He starts with the siege of Rhodes (1521), as a prelude to the action in the rest of the book, as several key players later on were there. The centerpiece of the book...more
I found this to be an excellent general overview told in a narrative style. Though already well familiar with the conquest of Rhodes and the heroic defense of Malta, I hadn't known anything about Lepanto nor much about the background to some of the events described. I don't think it's hyperbole to say this book was a page-turner for me.

One thing I found interesting is that despite bouncing back fairly quickly in a logistical sense from the naval catastrophe at Lepanto, the Ottomans still essent...more
Urey Patrick
This book covers a period of time in which the centuries-long, ebbing & flowing conflict between Islam in the East and the squabbling realms that comprised the Christian West began to shift in important ways that set the direction of the future. Islam had the upper hand, its conquest of Christian lands was progressing with seemingly inexorable success. Islam was, and had been for decades if not centuries united in its goal of conquest - the West was fractured and weakened, as it had been for...more
Evan Brandt
This is history written as a great narrative.

You might even call it a "ripping yarn," although given the cast of characters and the circumstances, it would have been hard to be boring.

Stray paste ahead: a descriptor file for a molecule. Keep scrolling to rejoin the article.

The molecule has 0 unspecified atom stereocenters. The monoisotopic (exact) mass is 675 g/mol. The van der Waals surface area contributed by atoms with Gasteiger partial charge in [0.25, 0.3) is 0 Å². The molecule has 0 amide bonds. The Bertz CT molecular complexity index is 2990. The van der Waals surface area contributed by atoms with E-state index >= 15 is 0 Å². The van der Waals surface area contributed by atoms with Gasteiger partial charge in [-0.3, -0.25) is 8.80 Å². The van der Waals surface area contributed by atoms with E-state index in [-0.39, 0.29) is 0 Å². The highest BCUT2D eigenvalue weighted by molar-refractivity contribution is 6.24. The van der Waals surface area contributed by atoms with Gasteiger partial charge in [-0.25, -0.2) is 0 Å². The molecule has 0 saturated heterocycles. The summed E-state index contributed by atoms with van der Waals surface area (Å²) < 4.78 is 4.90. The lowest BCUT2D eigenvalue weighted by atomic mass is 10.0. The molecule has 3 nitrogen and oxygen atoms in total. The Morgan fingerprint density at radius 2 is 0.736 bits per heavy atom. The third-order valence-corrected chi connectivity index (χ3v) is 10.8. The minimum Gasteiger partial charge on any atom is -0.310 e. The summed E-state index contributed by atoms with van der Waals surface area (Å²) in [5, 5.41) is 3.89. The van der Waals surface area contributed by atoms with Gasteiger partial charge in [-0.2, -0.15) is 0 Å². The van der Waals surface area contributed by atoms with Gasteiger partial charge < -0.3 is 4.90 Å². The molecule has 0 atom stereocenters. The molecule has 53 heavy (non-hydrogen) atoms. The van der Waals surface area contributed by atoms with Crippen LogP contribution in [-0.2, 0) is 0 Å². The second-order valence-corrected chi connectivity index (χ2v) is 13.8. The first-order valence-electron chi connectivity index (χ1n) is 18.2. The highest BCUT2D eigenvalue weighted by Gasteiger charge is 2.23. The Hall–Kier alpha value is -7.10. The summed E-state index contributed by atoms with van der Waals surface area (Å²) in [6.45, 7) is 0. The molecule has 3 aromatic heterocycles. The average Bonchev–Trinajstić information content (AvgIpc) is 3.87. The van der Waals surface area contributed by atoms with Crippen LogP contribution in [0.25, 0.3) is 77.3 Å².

It deals with contest between the Ottoman Empire and Christian Europe for control of the Mediterranean Sea, which the turks called The White Sea.

Start with Suleman the Magnificent and Charles the V of the Holy Roman Empire, add in the Hospitaller Knights, or Knights of St. John, fortresses at Rhodes, Cyprus and Mal...more
«Nunca se ha escrito Historia mejor. El señor Crowley tiene un don asombroso para la narración y su descripción de los hechos absorbe como si se tratara de una novela. Sus análisis son inteligentes y perceptivos y destacan los retratos que hace de los personajes, que nos dejan imágenes indelebles grabadas en nuestra imaginación.»

John Julius Norwich, The Wall Street Journal

«Magnífico. Crowley es un historiador con corazón de novelista.»

Christopher Hart, Sunday Times

«Merece ser el libro de no ficc...more